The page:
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Piccolo grande uomo.avi
[color=orange]Little Big Man (Piccolo Grande Uomo) 1970[/color]
[color=orange]Little Big Man is a 1970 film directed by Arthur Penn and based on the 1964 novel by Thomas Berger. It is a picaresque comedy and drama about a Caucasian boy raised by the Cheyenne nation during the 19th century. A major part of the film involves contrasting the lives of American pioneers and Native Americans.
The movie stars Dustin Hoffman, Chief Dan George, Faye Dunaway, Martin Balsam, Jeff Corey and Richard Mulligan. It is considered a Revisionist Western, with Native Americans receiving a sympathetic treatment uncommon for Western films in previous decades. Many of the United States Cavalry soldiers are depicted as villains.
Despite its satiric and comedic approach, the film has tragic elements and a clear social commentary about prejudice and injustice. Little Big Man is considered an example of anti-establishment films of the period subtly protesting America's involvement in the Vietnam War by portraying the U.S. Military in a condemnatory manner. Arthur Penn has also stated in an interview featured on a TCM promo that elements of the film were comments on genocide and the holocaust.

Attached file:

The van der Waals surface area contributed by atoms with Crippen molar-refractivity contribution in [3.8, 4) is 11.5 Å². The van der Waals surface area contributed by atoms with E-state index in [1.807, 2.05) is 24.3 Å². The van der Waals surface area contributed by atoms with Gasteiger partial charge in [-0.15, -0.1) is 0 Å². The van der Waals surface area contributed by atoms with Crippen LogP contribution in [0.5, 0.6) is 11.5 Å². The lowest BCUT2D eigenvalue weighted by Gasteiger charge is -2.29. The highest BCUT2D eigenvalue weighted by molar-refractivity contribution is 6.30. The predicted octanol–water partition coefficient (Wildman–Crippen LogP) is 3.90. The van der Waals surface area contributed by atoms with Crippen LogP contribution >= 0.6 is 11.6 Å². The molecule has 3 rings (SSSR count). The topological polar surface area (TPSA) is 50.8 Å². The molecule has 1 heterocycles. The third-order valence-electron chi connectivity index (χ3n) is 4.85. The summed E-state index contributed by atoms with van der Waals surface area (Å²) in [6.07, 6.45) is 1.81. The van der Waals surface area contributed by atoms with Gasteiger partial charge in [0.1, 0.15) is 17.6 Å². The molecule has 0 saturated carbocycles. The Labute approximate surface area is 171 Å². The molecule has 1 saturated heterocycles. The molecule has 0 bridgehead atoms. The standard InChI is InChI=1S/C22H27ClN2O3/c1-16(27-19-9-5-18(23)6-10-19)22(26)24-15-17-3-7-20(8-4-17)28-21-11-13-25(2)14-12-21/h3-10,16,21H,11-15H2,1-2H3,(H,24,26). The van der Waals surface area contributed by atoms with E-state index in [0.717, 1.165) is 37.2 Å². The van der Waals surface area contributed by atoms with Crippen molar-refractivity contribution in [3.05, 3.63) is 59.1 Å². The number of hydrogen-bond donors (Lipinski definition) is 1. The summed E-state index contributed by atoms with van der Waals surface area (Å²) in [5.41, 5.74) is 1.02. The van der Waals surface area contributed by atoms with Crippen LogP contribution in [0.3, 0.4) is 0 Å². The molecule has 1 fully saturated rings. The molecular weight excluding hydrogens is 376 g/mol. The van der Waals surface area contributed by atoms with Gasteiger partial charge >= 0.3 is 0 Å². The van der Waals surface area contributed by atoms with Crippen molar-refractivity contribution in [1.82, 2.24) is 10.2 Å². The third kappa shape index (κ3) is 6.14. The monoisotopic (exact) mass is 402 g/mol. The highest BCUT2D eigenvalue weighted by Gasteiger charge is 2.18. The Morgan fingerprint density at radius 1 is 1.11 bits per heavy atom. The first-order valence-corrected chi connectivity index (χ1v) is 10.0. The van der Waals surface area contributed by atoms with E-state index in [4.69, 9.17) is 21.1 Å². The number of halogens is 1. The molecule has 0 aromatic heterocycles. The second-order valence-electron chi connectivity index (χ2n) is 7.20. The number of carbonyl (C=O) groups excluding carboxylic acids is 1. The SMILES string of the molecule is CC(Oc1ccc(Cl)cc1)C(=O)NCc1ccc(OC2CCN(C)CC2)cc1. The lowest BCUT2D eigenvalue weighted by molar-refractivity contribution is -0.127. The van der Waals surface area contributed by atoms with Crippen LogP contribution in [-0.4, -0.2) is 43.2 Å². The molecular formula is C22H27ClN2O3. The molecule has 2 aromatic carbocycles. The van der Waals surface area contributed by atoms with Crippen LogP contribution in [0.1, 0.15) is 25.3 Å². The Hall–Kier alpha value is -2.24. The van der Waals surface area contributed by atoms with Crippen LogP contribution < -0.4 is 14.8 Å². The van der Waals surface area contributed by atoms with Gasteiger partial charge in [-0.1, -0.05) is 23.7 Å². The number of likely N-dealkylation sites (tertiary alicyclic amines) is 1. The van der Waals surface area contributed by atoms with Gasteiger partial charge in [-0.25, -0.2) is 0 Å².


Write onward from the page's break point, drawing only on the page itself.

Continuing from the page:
A dying centenarian, 121-year-old Jack Crabb (Dustin Hoffman), recalls several facets of his life for a curious historian (William Hickey). His long and episodic story includes being a member of the Cheyenne tribe, a gunslinger, a sidekick to Wild Bill Hickok (Jeff Corey) and a scout for General George Armstrong Custer (Richard Mulligan). The central theme is his adoption by the Cheyenne, enabling him to view both the Caucasian and Native American cultures of the 19th century.
The movie's portrayal of the Battle of Washita River as a Custer-led massacre of women and children is not entirely based upon fact, as the historical record shows there was more resistance than portrayed in the film (though a large percentage of the victims were women and children). As depicted, the scene most closely resembles the Sand Creek Massacre, where Colorado militia troops (not including Custer) attacked a peaceful contingent of Native Americans, killing more than 150 women, children and elderly men.
Wild Bill Hickok was in fact killed on August 2, 1876, one month after the Battle of the Little Bighorn.